A trio of chemists at Indiana University Bloomington has created a new sensor to detect chemical changes in immune cells during the breakdown of pathogens. The work could potentially contribute to the early diagnosis and
better treatment of infectious diseases, such as tuberculosis, that evade certain elements of the body's immune response.
The results were reported Oct. 8 in Angewandte Chemie, a leading chemistry journal. The study was led by Yan Yu, an associate professor in the IU Bloomington College of Arts and Sciences' Department of Chemistry.
The particles in the study were designed to understand phagocytosis, the process by which immune cells uptake and destroy pathogens in the body. During this important process, pathogens are engulfed into cellular compartments called phagosomes, which then "mature" through a complex sequence of chemical reactions, killing invading disease.
"Many important cell functions, including phagocytosis, rely on the orchestration of complex chemical reactions, but measuring these different reactions in real time inside a living cell is extremely challenging," Yu said. "This study shows that particles of the type designed in our lab are broadly applicable to understanding many types of complex chemical interactions in living cells."
The particles used in the study are called Janus particles, named for the two-faced Roman god. The artificially constructed particles are so-named since two sides of the same particle are "coated" with different chemical sensors. These sensors can act as detectors, or "reporters," for various chemicals involved in the biological process under investigation.
Yu's lab has perfected a technique to pack these receptors very close together across a Janus particle's surface, significantly increasing their effectiveness as an investigative tool.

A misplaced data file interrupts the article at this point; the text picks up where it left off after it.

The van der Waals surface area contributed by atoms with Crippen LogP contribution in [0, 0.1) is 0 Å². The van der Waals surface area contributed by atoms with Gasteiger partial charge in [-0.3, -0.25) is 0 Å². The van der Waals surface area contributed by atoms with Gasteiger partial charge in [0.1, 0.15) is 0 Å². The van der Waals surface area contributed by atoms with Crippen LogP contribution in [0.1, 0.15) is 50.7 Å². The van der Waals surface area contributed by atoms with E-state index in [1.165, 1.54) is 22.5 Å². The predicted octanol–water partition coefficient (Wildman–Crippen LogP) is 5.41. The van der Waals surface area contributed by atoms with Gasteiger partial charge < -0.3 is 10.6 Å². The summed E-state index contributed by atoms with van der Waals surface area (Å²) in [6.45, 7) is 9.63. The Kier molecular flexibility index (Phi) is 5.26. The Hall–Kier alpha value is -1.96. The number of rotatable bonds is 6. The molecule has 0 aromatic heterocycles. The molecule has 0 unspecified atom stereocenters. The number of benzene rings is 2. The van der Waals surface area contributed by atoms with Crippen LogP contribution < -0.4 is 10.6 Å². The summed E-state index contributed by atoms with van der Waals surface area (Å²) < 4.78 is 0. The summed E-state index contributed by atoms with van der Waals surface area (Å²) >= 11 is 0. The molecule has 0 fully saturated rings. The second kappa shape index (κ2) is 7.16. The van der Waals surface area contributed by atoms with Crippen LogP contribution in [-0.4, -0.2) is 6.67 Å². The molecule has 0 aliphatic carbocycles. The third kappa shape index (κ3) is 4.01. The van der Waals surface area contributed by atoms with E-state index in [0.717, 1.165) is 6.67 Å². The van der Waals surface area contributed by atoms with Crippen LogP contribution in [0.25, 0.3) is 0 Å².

Yu's previous research on Janus particles has yielded new insights into the body's ability to resist fungal infection, as well as a new method to activate the body's T-cells, which are used to fight cancer, enhance immune therapy, fight viral infection and induce tolerance in autoimmune disease. The latter work is the subject of a patent filing with U.S. Patent and Trademark Office. She has also filed a provisional patent on the newly reported discovery.
In the new study, Yu's team designed a Janus particle whose two sides consist of a 3-micrometer pH reporter and a 500-nanometer proteolysis reporter. As a result, the researchers were able to simultaneously measure two chemical processes involved in phagocytosis -- acidification and proteolysis -- within a single maturing phagosome in real-time. They identified that phagosomes require an "acidic lumen" to activate enzymes that digest pathogens encapsulated inside, a critical step for preventing the pathogens from reproducing inside host immune cells.
They also showed that lipopolysaccharide, a sugar compound found in many bacteria's outer-wall membranes, can affect acidification and proteolysis in phagosomes.
Understanding these processes is especially important in bacterial infections that evade the body's immune response by hijacking one or more events in phagosome maturation process, thwarting the phagosome's protective function. These diseases include tuberculosis, which is the world's leading infectious disease killer, claiming about 1.5 million lives annually.
"The Janus particles created in this study act as a sensor to detect these chemical changes inside immune cells during pathogen degradation," Yu said. "But, more broadly, the work showcases the feasibility of Janus particles as a general tool for monitoring multiple reactions within a cell -- as well as highlights their potential for the detection and diagnosis of infectious diseases."
The other authors on the study are Seonik Lee and Zihan Zhan, both graduate research assistants in Yu's laboratory at IU Bloomington.